Two steps forward on public option, one step back

TWO STEPS FORWARD ON PUBLIC OPTION, ONE STEP BACK…. The letter to Senate leaders on passing a public option through reconciliation picked up its 22nd and 23rd signatures over the last day, with Sens. Debbie Stabenow (D-Mich.) and Daniel Inouye (D-Hawaii) joining their colleagues.

Far more discouraging, though, were remarks from Sen. Jay Rockefeller (D-W.Va.), an enthusiastic supporter of the public option, who conceded yesterday he’s not inclined to pursue the measure through reconciliation.

“I’m probably not going to vote for that, although I’m strongly for the public option, because I think it creates, at a time when we really need as much bipartisan[ship] … as possible. ”

Rockefeller added: “I don’t think you [pursue] something like the public option, which cannot pass, will not pass. And if we get the Senate bill — both through the medical loss ratio and the national plans, which have in that, every one of them has to have one not-for-profit plan, which is sort of like a public option.”

In making his sentiment known, Rockefeller becomes perhaps the most unexpected skeptic of the public-option-via-reconciliation route. The Senator was a huge booster of a government run insurance option during the legislation drafting process this past year.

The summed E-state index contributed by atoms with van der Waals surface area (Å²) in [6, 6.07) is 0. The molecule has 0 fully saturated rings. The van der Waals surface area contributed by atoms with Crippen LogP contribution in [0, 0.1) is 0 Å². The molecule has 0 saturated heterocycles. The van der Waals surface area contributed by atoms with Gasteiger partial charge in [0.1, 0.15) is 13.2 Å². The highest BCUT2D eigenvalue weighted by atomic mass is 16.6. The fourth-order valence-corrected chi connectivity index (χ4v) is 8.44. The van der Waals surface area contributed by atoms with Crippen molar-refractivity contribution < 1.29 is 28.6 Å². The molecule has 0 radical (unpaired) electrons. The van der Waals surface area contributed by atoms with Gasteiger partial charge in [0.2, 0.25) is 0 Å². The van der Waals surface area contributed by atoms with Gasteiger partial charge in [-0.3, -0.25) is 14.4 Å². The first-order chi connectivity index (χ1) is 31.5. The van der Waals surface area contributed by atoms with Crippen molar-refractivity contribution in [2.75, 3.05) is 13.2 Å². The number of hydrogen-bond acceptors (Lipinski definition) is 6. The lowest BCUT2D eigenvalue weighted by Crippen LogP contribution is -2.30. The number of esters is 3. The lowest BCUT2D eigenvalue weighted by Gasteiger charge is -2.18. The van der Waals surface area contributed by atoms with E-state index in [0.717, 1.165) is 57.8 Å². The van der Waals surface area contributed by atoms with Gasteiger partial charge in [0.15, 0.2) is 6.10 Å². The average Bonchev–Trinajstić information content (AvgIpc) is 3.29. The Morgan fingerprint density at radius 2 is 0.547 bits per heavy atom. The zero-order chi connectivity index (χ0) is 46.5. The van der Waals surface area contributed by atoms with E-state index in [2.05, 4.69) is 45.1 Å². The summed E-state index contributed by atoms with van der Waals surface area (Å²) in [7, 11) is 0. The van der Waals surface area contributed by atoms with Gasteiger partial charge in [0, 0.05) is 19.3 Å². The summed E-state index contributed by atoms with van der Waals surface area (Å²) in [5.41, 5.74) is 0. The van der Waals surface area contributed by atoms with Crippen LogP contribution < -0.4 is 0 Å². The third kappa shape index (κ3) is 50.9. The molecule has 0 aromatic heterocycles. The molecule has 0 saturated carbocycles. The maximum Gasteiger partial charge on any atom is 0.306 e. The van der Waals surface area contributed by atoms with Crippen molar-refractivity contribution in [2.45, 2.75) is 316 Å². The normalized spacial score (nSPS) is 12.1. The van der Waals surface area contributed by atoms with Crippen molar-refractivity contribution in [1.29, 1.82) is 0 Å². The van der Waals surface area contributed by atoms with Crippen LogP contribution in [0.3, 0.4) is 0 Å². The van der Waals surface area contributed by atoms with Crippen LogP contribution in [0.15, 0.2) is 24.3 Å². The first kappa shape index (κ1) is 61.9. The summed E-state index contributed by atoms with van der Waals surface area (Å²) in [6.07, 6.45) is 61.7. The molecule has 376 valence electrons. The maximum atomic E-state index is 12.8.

It’s worth clarifying that Rockefeller seems to support approving changes to the Senate bill through reconciliation, consistent with the White House plan presented yesterday, but is opposed to pursuing a public option through this route.

As much as Rockefeller’s work on this has been appreciated, his rationale isn’t exactly persuasive. He’s afraid of appearing “partisan”? Funny, Senate Republicans, who refuse to give legislation up-or-down votes at levels unseen in American history, don’t seem to worry much about appearances.

Nevertheless, as a practical matter, Rockefeller’s hesitancy may very well make the larger effort impossible. Dems would need at least 50 senators to give the public option a chance, and Rockefeller was considered a likely ally, not opponent.

Unless Rockefeller changes his mind — or unless he’s bluffing as some kind of larger and hard-to-understand strategy — an uphill climb has gotten considerably steeper.